Durham Consistory Court; Bursell Ch. July 1995
When considering the lawfulness of church furnishings, the rigorist interpretation of the rubrics in the Book of Common Prayer had been swept aside and the modern approach, applying Canon B5 and the provisions of the Alternative Service Book, was more flexible. The use of acolytes' chairs, which arose from the processional carrying of candles, was permissible because the service book "Lent: Holy Week: Easter' (commended by the House of Bishops subject to Canon B5) which provided for such use of candles, was not indicative of any departure from the doctrine of the Church of England. Processions, with or without lighted candles, were prima facie doctrinally acceptable. Votive candle stands used solely to aid private devotion were permissible as long as they did not detract from the devotions of others nor from the actual services and ministrations within the church. Since the liturgical use of incense was contemplated by the service book 'The Promise of His Glory' and in any event was a variation not of substantial importance, the introduction of a thurible and stand was lawful. The use of a sanctus bell fell within the ambit of Canon B5.1 and was also legal; and in so far as the use of the beil accompanied the elevation of the host, the lifting of the sacrament higher than was strictly necessary amounted to no more than a dramatic gesture which was permissible so long as the minister did not intend to convey or promote a doctrine contrary to the tenets of the Church of England. A holy water stoup could no longer be regarded as an unlawful ornament, particularly if it was used for private devotion. Accordingly a faculty issued in respect of all the items mentioned in the judgment. Re St. Thomas, Pennywell  2 WLR 154 followed.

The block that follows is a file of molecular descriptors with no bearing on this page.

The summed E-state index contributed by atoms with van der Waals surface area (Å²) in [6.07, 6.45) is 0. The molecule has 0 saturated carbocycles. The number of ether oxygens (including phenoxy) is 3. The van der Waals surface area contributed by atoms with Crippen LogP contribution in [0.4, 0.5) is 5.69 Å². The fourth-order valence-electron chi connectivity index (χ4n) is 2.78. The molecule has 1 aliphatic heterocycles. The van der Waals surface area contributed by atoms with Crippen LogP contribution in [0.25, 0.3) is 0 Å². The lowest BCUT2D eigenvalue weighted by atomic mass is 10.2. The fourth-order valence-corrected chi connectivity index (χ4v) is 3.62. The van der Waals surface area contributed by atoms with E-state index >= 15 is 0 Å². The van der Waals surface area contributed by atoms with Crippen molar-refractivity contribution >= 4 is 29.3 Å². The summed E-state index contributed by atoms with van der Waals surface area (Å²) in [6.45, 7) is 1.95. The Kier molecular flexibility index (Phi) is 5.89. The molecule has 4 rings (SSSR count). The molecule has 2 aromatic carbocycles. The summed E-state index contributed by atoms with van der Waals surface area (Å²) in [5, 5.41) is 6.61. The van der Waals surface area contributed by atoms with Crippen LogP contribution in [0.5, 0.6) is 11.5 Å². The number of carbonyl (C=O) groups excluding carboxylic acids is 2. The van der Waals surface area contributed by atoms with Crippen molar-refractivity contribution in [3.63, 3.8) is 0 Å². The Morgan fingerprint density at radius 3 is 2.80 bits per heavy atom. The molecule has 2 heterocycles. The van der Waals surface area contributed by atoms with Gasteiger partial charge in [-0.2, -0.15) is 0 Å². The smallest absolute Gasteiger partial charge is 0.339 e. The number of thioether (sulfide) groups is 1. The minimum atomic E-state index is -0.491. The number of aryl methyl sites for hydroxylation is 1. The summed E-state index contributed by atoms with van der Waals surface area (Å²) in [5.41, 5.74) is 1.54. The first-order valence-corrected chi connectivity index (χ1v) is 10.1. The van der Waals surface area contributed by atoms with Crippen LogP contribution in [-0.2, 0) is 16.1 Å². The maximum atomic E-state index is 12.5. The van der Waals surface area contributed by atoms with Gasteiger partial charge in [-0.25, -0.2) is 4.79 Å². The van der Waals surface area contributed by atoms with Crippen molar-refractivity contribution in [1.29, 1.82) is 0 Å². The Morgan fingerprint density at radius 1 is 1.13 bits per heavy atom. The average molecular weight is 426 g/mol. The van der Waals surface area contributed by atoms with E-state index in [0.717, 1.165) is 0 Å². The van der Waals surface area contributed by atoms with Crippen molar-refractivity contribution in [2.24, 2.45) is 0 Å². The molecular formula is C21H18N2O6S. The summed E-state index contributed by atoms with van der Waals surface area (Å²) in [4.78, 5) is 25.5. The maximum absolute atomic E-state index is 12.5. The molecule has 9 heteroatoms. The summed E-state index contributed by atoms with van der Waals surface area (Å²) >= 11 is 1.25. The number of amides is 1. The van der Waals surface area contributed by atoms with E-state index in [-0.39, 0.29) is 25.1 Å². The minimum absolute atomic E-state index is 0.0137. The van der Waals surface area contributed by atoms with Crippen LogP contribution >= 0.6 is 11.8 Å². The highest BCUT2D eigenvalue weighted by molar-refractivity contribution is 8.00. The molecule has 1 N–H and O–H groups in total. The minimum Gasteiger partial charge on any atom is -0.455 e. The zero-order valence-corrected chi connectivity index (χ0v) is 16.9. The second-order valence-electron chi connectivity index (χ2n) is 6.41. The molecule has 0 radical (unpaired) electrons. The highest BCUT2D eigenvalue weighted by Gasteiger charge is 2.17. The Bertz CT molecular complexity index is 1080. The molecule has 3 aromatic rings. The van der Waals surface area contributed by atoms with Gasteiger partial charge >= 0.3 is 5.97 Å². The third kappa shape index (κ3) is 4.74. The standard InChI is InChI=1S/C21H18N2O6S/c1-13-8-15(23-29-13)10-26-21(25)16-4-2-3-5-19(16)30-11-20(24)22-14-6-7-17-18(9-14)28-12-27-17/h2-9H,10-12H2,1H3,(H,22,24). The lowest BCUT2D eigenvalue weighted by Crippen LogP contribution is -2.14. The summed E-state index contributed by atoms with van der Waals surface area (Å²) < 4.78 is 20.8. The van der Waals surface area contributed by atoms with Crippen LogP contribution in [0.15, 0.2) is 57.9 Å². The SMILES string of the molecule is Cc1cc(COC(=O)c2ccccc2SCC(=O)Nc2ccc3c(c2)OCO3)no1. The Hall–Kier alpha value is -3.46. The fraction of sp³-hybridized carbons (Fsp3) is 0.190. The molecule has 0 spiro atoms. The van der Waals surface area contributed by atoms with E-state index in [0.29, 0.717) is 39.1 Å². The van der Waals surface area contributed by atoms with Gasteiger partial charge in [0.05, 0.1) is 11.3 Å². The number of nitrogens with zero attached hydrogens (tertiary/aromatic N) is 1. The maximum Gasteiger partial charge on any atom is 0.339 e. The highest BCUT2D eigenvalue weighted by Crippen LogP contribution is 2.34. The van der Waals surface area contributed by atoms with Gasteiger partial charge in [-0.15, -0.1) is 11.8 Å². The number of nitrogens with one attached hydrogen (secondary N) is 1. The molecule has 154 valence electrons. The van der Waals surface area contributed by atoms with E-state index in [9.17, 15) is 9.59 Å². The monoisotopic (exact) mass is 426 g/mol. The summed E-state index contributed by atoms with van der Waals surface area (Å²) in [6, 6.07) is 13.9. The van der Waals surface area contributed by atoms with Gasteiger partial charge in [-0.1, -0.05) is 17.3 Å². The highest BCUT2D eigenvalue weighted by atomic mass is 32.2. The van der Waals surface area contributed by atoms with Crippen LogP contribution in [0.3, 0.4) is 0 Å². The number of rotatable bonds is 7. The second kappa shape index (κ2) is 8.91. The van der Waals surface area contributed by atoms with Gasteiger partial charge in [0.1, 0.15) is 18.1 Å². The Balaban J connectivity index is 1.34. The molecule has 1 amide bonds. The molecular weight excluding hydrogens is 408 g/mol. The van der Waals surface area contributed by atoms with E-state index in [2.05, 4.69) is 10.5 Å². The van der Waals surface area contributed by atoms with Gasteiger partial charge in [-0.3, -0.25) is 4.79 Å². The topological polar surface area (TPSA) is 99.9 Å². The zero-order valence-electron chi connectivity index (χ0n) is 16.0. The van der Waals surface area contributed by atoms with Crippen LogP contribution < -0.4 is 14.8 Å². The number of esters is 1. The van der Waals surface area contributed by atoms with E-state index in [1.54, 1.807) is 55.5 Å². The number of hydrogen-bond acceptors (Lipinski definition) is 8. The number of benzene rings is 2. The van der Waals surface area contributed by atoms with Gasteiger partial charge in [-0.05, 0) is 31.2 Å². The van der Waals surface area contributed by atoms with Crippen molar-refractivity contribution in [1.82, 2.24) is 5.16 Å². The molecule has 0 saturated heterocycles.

(1996) 4 Ecc LJ 529